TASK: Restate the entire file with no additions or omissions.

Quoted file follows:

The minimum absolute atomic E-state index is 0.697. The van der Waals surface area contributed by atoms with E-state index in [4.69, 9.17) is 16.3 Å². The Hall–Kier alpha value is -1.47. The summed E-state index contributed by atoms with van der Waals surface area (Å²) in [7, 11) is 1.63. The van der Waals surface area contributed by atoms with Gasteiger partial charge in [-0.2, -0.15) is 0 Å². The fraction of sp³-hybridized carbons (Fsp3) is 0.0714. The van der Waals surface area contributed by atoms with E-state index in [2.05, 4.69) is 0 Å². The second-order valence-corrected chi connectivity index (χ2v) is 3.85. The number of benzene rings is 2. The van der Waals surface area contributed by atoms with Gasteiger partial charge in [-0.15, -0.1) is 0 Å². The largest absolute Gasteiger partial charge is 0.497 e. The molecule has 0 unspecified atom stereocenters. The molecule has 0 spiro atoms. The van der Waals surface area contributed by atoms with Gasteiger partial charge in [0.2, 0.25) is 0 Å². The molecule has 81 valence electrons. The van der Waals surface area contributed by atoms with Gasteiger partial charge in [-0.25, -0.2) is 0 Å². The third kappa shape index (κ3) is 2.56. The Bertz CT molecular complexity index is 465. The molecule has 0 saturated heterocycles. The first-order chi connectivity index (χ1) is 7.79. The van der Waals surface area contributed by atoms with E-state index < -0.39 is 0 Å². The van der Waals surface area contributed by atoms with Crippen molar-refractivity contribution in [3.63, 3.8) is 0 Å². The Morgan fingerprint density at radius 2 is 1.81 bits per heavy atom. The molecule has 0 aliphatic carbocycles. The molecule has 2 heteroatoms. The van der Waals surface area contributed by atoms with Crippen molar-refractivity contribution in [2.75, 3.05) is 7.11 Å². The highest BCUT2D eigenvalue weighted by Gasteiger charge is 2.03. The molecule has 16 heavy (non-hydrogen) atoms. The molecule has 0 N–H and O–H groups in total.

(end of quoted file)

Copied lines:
The minimum absolute atomic E-state index is 0.697. The van der Waals surface area contributed by atoms with E-state index in [4.69, 9.17) is 16.3 Å². The Hall–Kier alpha value is -1.47. The summed E-state index contributed by atoms with van der Waals surface area (Å²) in [7, 11) is 1.63. The van der Waals surface area contributed by atoms with Gasteiger partial charge in [-0.2, -0.15) is 0 Å². The fraction of sp³-hybridized carbons (Fsp3) is 0.0714. The van der Waals surface area contributed by atoms with E-state index in [2.05, 4.69) is 0 Å². The second-order valence-corrected chi connectivity index (χ2v) is 3.85. The number of benzene rings is 2. The van der Waals surface area contributed by atoms with Gasteiger partial charge in [-0.15, -0.1) is 0 Å². The largest absolute Gasteiger partial charge is 0.497 e. The molecule has 0 unspecified atom stereocenters. The molecule has 0 spiro atoms. The van der Waals surface area contributed by atoms with Gasteiger partial charge in [0.2, 0.25) is 0 Å². The molecule has 81 valence electrons. The van der Waals surface area contributed by atoms with Gasteiger partial charge in [-0.25, -0.2) is 0 Å². The third kappa shape index (κ3) is 2.56. The Bertz CT molecular complexity index is 465. The molecule has 0 saturated heterocycles. The first-order chi connectivity index (χ1) is 7.79. The van der Waals surface area contributed by atoms with E-state index < -0.39 is 0 Å². The van der Waals surface area contributed by atoms with Crippen molar-refractivity contribution in [3.63, 3.8) is 0 Å². The Morgan fingerprint density at radius 2 is 1.81 bits per heavy atom. The molecule has 0 aliphatic carbocycles. The molecule has 2 heteroatoms. The van der Waals surface area contributed by atoms with Crippen molar-refractivity contribution in [2.75, 3.05) is 7.11 Å². The highest BCUT2D eigenvalue weighted by Gasteiger charge is 2.03. The molecule has 16 heavy (non-hydrogen) atoms. The molecule has 0 N–H and O–H groups in total.